Marcello Fantoni was born in Florence in 1915, the son of Renato, a wealthy insurance broker. After six years of compulsory primary education, the young Fantoni was bored with sitting behind a desk. He longed to draw and dirty his hands with clay and, at the age of twelve, he entered the prestigious Istituto d'Arte di Porta Romana in Florence. Examples of his work from this early period demonstrate that the young art student was already a skilled draughtsman with a developed sense of colour for which his later ceramic work is renowned.  
Fantoni spent seven formative years at the Porta Romana, where his tutors included Carlo Guerrini, Libero Andreotti, Bruno Innocenti and Gianni Vagnetti, who taught figurative and decorative sculpture. While Fantoni was a student, Guerrini became artistic director of the Cantagalli factory and, in the same year – 1923 - Giò Ponti was appointed as director of the Porta Romana. 

After his graduation in 1934, Fantoni joined his former teacher at Cantagalli, but soon realised that the freedom he craved to develop his own style as an avant-garde ceramicist could only be achieved through the precarious existence of an independent artist. This conviction was reinforced by working briefly for the Deruta and Cima Majolica Company in Perugia, where the young Fantoni rebelled against the repetitive life of working within an established tradition.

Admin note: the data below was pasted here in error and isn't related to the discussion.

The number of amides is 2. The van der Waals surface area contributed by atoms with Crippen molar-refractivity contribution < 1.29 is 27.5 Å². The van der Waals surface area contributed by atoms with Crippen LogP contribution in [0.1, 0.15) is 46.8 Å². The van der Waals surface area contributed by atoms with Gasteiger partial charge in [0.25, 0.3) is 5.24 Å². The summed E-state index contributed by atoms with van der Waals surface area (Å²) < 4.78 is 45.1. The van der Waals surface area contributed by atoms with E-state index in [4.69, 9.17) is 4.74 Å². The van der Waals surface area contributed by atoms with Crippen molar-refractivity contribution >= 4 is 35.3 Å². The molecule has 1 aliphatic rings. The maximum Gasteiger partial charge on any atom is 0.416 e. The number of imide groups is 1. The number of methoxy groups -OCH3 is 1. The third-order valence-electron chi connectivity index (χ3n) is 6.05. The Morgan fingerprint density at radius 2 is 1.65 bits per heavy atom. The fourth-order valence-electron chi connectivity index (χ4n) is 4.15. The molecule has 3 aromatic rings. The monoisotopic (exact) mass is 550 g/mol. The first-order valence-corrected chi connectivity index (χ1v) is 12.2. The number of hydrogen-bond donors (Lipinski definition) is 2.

A couple of years later, Fantoni took the brave decision to leave secure employment and open a workshop in the Via Luigi Lanzi in Florence.  In order to survive on his own, Fantoni was forced to compromise his artistic vision and to produce a number of serial ranges – utilitarian items such as ashtrays and umbrella stands, which were particularly popular with the American market.  

An artist to his fingertips, Fantoni regarded this development as his pact with the devil -  an uncongenial necessity to help pay the bills. It was in fact a commercial success, due in no small part to Fantoni’s wife, who was a talented saleswoman, and sold his work in a shop in the Via della Vigna Nuova in the centre of Florence.